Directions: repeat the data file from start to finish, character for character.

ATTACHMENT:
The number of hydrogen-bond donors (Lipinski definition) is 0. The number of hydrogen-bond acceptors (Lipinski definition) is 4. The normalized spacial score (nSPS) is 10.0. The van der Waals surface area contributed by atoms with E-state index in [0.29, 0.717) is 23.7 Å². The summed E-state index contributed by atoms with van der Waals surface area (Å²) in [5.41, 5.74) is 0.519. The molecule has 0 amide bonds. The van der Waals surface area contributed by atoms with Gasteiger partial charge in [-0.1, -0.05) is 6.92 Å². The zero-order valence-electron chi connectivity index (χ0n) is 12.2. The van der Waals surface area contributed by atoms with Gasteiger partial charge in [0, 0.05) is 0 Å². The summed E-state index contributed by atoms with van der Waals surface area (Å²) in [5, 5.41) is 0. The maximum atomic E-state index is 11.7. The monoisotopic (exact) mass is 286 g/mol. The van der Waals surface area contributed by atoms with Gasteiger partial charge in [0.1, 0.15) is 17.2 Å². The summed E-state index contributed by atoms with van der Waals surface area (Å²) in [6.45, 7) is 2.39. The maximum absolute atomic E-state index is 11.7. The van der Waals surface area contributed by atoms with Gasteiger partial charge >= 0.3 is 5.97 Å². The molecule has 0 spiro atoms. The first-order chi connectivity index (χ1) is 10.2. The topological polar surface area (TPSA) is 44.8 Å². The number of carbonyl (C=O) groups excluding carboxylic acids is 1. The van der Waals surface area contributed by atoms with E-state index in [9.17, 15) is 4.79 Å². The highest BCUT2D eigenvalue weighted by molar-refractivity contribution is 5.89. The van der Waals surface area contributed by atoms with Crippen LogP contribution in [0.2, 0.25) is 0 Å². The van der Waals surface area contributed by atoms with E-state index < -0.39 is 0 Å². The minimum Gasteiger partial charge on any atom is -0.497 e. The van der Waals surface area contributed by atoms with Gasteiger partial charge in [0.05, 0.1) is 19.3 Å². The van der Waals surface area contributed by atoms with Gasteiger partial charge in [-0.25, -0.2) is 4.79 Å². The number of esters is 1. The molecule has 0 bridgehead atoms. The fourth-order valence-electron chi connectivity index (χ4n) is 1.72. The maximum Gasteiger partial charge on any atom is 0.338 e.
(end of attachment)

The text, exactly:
The number of hydrogen-bond donors (Lipinski definition) is 0. The number of hydrogen-bond acceptors (Lipinski definition) is 4. The normalized spacial score (nSPS) is 10.0. The van der Waals surface area contributed by atoms with E-state index in [0.29, 0.717) is 23.7 Å². The summed E-state index contributed by atoms with van der Waals surface area (Å²) in [5.41, 5.74) is 0.519. The molecule has 0 amide bonds. The van der Waals surface area contributed by atoms with Gasteiger partial charge in [-0.1, -0.05) is 6.92 Å². The zero-order valence-electron chi connectivity index (χ0n) is 12.2. The van der Waals surface area contributed by atoms with Gasteiger partial charge in [0, 0.05) is 0 Å². The summed E-state index contributed by atoms with van der Waals surface area (Å²) in [5, 5.41) is 0. The maximum atomic E-state index is 11.7. The monoisotopic (exact) mass is 286 g/mol. The van der Waals surface area contributed by atoms with Gasteiger partial charge in [0.1, 0.15) is 17.2 Å². The summed E-state index contributed by atoms with van der Waals surface area (Å²) in [6.45, 7) is 2.39. The maximum absolute atomic E-state index is 11.7. The van der Waals surface area contributed by atoms with Gasteiger partial charge >= 0.3 is 5.97 Å². The molecule has 0 spiro atoms. The first-order chi connectivity index (χ1) is 10.2. The topological polar surface area (TPSA) is 44.8 Å². The number of carbonyl (C=O) groups excluding carboxylic acids is 1. The van der Waals surface area contributed by atoms with E-state index in [9.17, 15) is 4.79 Å². The highest BCUT2D eigenvalue weighted by molar-refractivity contribution is 5.89. The van der Waals surface area contributed by atoms with Crippen LogP contribution in [0.2, 0.25) is 0 Å². The van der Waals surface area contributed by atoms with E-state index < -0.39 is 0 Å². The minimum Gasteiger partial charge on any atom is -0.497 e. The van der Waals surface area contributed by atoms with Gasteiger partial charge in [0.05, 0.1) is 19.3 Å². The van der Waals surface area contributed by atoms with Gasteiger partial charge in [-0.25, -0.2) is 4.79 Å². The number of esters is 1. The molecule has 0 bridgehead atoms. The fourth-order valence-electron chi connectivity index (χ4n) is 1.72. The maximum Gasteiger partial charge on any atom is 0.338 e.